The small subunit of Rubisco and its potential as an engineering target

Yuwei Mao, Ella Catherall, Aranzazú Díaz-Ramos, George R.L. Greiff, Stavros Azinas, Laura Gunn, Alistair J McCormick

Research output: Contribution to journalReview articlepeer-review


Ribulose-1,5-bisphosphate carboxylase-oxygenase (Rubisco) catalyses the first rate-limiting step in CO2 fixation and is responsible for the vast majority of organic carbon present in the biosphere. Rubisco’s function and regulation remain an important research topic and a long standing engineering target to enhance the efficiency of photosynthesis for agriculture and green biotechnology. The most abundant form of Rubisco (Form I) consists of eight large and eight small subunits and is found in all plants, algae, cyanobacteria and most phototrophic and chemolithoautotrophic proteobacteria. Although the active sites of Rubisco are located on the large subunits, expression of the small subunit regulates the size of the Rubisco pool in plants and can influence the overall catalytic efficiency of the Rubisco complex. The small subunit is now receiving increasing attention as a potential engineering target to improve the performance of Rubisco. Here we review our current understanding of the role of the small subunit and our growing capacity to explore its potential to modulate Rubisco catalysis using engineering biology approaches.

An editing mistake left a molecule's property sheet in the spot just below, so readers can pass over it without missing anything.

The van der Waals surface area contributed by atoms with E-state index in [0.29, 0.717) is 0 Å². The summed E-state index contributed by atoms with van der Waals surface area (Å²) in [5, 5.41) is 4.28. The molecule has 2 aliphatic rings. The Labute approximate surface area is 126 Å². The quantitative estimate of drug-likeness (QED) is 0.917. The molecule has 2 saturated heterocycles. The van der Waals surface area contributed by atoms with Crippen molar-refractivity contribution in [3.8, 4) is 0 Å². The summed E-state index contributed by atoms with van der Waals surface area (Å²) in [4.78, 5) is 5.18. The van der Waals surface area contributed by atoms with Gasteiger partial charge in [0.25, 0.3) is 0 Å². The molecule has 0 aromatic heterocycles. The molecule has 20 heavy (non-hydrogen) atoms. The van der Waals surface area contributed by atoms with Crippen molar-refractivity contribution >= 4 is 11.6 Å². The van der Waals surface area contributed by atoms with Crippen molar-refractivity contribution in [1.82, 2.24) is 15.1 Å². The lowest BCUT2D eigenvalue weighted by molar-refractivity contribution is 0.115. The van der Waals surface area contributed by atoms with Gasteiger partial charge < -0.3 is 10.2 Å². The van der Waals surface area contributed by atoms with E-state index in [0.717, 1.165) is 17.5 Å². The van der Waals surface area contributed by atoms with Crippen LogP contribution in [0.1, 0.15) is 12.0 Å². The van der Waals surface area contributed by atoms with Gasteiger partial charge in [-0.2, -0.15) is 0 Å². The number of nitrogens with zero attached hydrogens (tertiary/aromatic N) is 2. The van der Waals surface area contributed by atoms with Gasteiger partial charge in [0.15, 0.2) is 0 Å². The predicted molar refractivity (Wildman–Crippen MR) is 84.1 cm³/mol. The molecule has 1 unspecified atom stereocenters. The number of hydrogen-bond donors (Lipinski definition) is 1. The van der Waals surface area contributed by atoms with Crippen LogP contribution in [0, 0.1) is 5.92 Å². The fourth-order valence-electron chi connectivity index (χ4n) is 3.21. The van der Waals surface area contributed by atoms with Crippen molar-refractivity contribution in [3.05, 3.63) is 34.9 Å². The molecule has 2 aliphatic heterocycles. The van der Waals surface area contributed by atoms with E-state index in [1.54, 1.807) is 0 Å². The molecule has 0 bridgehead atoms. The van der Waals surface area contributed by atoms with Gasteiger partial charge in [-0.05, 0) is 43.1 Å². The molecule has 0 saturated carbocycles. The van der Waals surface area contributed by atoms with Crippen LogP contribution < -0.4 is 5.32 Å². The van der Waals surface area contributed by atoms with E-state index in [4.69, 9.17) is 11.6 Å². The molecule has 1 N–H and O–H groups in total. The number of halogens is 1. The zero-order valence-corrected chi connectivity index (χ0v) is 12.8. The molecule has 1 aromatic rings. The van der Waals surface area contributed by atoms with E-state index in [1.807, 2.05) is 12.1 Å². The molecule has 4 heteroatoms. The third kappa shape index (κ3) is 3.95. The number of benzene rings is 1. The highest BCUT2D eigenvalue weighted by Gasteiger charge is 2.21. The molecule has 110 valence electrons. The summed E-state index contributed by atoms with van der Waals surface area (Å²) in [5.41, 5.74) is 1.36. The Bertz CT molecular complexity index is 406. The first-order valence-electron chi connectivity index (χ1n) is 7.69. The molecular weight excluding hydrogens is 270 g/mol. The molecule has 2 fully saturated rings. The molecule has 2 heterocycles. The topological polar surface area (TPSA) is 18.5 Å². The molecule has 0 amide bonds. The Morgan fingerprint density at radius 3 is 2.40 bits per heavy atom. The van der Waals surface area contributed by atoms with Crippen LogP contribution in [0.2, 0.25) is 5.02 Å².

Original languageEnglish
Article numbererac309
Number of pages19
JournalJournal of Experimental Botany
Early online date18 Jul 2022
Publication statusPublished - 18 Jul 2022


  • algae
  • carboxylatin
  • oxygenation
  • photosynthesis
  • plants


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